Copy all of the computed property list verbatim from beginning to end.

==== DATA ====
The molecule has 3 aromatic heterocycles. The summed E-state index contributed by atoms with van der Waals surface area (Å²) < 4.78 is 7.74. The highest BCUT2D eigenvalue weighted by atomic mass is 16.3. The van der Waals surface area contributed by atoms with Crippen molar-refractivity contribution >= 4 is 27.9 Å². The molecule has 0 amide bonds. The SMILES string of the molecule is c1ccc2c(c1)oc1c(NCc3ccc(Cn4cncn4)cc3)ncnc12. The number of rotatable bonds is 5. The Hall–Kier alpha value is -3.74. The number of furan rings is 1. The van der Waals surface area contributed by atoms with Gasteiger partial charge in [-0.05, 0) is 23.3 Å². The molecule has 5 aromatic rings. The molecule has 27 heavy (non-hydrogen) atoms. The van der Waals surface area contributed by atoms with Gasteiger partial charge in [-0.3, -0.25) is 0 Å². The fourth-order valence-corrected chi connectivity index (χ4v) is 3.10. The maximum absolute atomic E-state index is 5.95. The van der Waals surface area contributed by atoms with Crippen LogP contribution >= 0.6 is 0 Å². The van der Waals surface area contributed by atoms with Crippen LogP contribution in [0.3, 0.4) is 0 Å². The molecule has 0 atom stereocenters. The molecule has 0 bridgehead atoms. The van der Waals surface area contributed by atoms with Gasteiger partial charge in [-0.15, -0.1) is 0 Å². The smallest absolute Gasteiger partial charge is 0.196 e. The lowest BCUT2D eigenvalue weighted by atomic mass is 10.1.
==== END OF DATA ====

The molecule has 3 aromatic heterocycles. The summed E-state index contributed by atoms with van der Waals surface area (Å²) < 4.78 is 7.74. The highest BCUT2D eigenvalue weighted by atomic mass is 16.3. The van der Waals surface area contributed by atoms with Crippen molar-refractivity contribution >= 4 is 27.9 Å². The molecule has 0 amide bonds. The SMILES string of the molecule is c1ccc2c(c1)oc1c(NCc3ccc(Cn4cncn4)cc3)ncnc12. The number of rotatable bonds is 5. The Hall–Kier alpha value is -3.74. The number of furan rings is 1. The van der Waals surface area contributed by atoms with Gasteiger partial charge in [-0.05, 0) is 23.3 Å². The molecule has 5 aromatic rings. The molecule has 27 heavy (non-hydrogen) atoms. The van der Waals surface area contributed by atoms with Gasteiger partial charge in [-0.3, -0.25) is 0 Å². The fourth-order valence-corrected chi connectivity index (χ4v) is 3.10. The maximum absolute atomic E-state index is 5.95. The van der Waals surface area contributed by atoms with Crippen LogP contribution >= 0.6 is 0 Å². The van der Waals surface area contributed by atoms with Crippen LogP contribution in [0.3, 0.4) is 0 Å². The molecule has 0 atom stereocenters. The molecule has 0 bridgehead atoms. The van der Waals surface area contributed by atoms with Gasteiger partial charge in [-0.15, -0.1) is 0 Å². The smallest absolute Gasteiger partial charge is 0.196 e. The lowest BCUT2D eigenvalue weighted by atomic mass is 10.1.